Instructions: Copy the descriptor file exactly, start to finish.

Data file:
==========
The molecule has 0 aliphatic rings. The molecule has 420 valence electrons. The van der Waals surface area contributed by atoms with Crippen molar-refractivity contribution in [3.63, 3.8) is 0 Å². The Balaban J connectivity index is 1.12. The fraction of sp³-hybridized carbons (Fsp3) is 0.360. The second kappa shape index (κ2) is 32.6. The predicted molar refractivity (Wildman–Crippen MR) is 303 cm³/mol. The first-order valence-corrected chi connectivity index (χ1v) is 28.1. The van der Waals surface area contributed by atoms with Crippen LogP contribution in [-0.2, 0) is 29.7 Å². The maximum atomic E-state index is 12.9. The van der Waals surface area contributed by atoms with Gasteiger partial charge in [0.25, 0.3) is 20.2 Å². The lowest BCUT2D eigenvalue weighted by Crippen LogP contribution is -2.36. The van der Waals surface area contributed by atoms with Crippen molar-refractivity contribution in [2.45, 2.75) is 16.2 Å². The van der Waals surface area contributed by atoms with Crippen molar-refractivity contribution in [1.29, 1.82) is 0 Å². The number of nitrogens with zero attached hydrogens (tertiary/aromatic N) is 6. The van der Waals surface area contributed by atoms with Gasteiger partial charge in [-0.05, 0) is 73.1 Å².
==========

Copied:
The molecule has 0 aliphatic rings. The molecule has 420 valence electrons. The van der Waals surface area contributed by atoms with Crippen molar-refractivity contribution in [3.63, 3.8) is 0 Å². The Balaban J connectivity index is 1.12. The fraction of sp³-hybridized carbons (Fsp3) is 0.360. The second kappa shape index (κ2) is 32.6. The predicted molar refractivity (Wildman–Crippen MR) is 303 cm³/mol. The first-order valence-corrected chi connectivity index (χ1v) is 28.1. The van der Waals surface area contributed by atoms with Crippen LogP contribution in [-0.2, 0) is 29.7 Å². The maximum atomic E-state index is 12.9. The van der Waals surface area contributed by atoms with Gasteiger partial charge in [0.25, 0.3) is 20.2 Å². The lowest BCUT2D eigenvalue weighted by Crippen LogP contribution is -2.36. The van der Waals surface area contributed by atoms with Crippen molar-refractivity contribution in [2.45, 2.75) is 16.2 Å². The van der Waals surface area contributed by atoms with Crippen molar-refractivity contribution in [1.29, 1.82) is 0 Å². The number of nitrogens with zero attached hydrogens (tertiary/aromatic N) is 6. The van der Waals surface area contributed by atoms with Gasteiger partial charge in [-0.05, 0) is 73.1 Å².